Buyers of electric cars do so for a variety of reasons. For some, it’s a carbon-free way to get around town without damaging the environment. For others, it’s purely economic: No more gasoline to buy. Others are intrigued by the technology.
But whatever ones reasons for going electric – save the planet or save a few bucks – the potential for both environmental and economic disaster lies ahead, not to mention the loss individual liberty.
California, where electric cars are popular and charging stations plentiful, is facing a shortfall in revenue as fewer and fewer people purchase gasoline and, as a result, avoid paying gasoline taxes. The most heavily trafficked state in the nation is not receiving sufficient revenue to maintain its roads. California’s solution: charging drivers for every mile they drive.
While this may seem to pass the “fairness” test so desired by the liberal class, it may come as a bit of a shock to those who believe they are doing their share to protect the environment that they will be financially penalized for doing so. Buy a high-mileage or electric car and pay the same mileage tax as your gas guzzling neighbor hardly seems equitable. Hybrid owners get double taxed: by the mile and by the gallon.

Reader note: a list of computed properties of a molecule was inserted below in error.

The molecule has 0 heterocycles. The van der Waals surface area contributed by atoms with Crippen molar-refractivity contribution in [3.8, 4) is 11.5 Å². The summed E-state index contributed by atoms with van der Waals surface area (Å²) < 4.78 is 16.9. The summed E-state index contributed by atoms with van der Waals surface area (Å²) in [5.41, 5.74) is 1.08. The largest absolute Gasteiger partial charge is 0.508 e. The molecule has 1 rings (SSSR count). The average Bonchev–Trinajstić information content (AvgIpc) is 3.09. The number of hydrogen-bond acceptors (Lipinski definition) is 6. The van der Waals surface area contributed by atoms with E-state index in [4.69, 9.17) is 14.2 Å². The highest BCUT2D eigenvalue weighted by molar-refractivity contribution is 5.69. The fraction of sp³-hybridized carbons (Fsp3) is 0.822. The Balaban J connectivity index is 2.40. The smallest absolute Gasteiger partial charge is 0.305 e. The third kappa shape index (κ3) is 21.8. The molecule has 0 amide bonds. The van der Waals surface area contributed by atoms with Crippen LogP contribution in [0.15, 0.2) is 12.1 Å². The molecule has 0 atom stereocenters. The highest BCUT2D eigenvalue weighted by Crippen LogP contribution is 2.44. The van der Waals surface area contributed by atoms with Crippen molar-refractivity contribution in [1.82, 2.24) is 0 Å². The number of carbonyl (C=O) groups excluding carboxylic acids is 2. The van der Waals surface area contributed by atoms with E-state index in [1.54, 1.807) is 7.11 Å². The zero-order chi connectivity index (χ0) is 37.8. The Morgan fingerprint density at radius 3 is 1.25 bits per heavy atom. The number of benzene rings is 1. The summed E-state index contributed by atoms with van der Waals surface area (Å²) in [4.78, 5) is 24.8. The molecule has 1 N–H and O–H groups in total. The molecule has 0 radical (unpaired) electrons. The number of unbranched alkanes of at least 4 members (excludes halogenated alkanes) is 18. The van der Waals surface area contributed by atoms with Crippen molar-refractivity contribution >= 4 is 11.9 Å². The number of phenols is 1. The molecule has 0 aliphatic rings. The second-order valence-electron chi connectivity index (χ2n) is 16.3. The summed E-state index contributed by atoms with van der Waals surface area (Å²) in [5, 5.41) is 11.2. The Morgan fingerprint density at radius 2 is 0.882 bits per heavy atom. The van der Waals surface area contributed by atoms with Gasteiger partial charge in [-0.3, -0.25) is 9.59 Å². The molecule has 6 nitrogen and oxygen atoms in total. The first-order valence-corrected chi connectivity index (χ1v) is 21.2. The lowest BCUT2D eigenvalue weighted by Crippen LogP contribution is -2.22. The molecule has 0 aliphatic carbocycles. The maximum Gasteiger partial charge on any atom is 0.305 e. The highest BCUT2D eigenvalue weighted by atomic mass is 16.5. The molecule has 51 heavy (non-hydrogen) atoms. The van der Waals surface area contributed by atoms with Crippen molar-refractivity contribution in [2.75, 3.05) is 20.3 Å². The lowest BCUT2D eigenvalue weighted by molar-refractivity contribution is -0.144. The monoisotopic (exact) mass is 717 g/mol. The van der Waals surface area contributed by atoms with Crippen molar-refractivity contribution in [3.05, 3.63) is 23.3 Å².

But how do you track people’s mileage? State Senator Scott Weiner provides a glimpse into the Orwellian future. “The reality is that if you have a smartphone your data of where you are traveling is already in existence.” Be sure to leave your phone at home whenever you ride Uber.
Since it is impractical, if not illegal, to track people’s movements on the cell phones, does this mean California will soon require car manufacturers to install tracking devices on all new cars? Are Californians prepared to sacrifice privacy in order to maintain roads? How many other states, pinched by falling gasoline revenues, will follow suit?
But aside from economic and privacy issue, the unanswered question is what will be the market, if any, for used electric cars? Once the lifespan of an electric car’s battery has been reached is there a secondary market for what is essentially a dead and useless car? Today’s electric batteries are expected to have a lifetime of 100,000 miles. How much does a replacement cost? A new battery for a Chevy Bolt will run you a cool $15,734.29.
With a short lifetime and without a secondary market, today’s sleek and techie electric cars are destined for the scrap heap, creating untold environmental damage as they rust and leak in the sun. And we haven’t even touched on the environmental rape of raw materials that ensues from the manufacture of the batteries themselves.
With major automotive manufacturers going full throttle to replace the venerable internal combustion engine with short-lived, environmentally damaging batteries we will one day see the landscape littered with millions of disposal electric cars with no resale value. We are driving with full speed into an environmental catastrophe.